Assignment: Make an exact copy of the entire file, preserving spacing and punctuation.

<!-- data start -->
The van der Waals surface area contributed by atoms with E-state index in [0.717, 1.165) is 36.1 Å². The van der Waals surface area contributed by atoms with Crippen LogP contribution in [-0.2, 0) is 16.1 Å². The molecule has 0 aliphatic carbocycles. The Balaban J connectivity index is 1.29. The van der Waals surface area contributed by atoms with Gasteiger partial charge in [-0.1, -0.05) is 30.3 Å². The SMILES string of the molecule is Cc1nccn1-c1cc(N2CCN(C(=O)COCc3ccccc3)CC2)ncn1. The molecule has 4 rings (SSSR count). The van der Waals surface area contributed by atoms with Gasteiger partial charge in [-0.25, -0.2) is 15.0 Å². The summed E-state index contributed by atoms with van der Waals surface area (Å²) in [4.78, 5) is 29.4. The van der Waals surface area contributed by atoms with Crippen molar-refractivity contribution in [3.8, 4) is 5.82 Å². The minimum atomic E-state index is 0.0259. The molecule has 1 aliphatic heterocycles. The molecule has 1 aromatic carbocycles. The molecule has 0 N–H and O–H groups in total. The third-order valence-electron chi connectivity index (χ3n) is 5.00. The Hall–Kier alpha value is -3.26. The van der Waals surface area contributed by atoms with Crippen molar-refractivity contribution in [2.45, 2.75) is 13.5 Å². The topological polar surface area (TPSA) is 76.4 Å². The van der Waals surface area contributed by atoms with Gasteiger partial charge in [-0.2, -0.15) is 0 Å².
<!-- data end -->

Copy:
The van der Waals surface area contributed by atoms with E-state index in [0.717, 1.165) is 36.1 Å². The van der Waals surface area contributed by atoms with Crippen LogP contribution in [-0.2, 0) is 16.1 Å². The molecule has 0 aliphatic carbocycles. The Balaban J connectivity index is 1.29. The van der Waals surface area contributed by atoms with Gasteiger partial charge in [-0.1, -0.05) is 30.3 Å². The SMILES string of the molecule is Cc1nccn1-c1cc(N2CCN(C(=O)COCc3ccccc3)CC2)ncn1. The molecule has 4 rings (SSSR count). The van der Waals surface area contributed by atoms with Gasteiger partial charge in [-0.25, -0.2) is 15.0 Å². The summed E-state index contributed by atoms with van der Waals surface area (Å²) in [4.78, 5) is 29.4. The van der Waals surface area contributed by atoms with Crippen molar-refractivity contribution in [3.8, 4) is 5.82 Å². The minimum atomic E-state index is 0.0259. The molecule has 1 aliphatic heterocycles. The molecule has 1 aromatic carbocycles. The molecule has 0 N–H and O–H groups in total. The third-order valence-electron chi connectivity index (χ3n) is 5.00. The Hall–Kier alpha value is -3.26. The van der Waals surface area contributed by atoms with Crippen molar-refractivity contribution in [2.45, 2.75) is 13.5 Å². The topological polar surface area (TPSA) is 76.4 Å². The van der Waals surface area contributed by atoms with Gasteiger partial charge in [-0.2, -0.15) is 0 Å².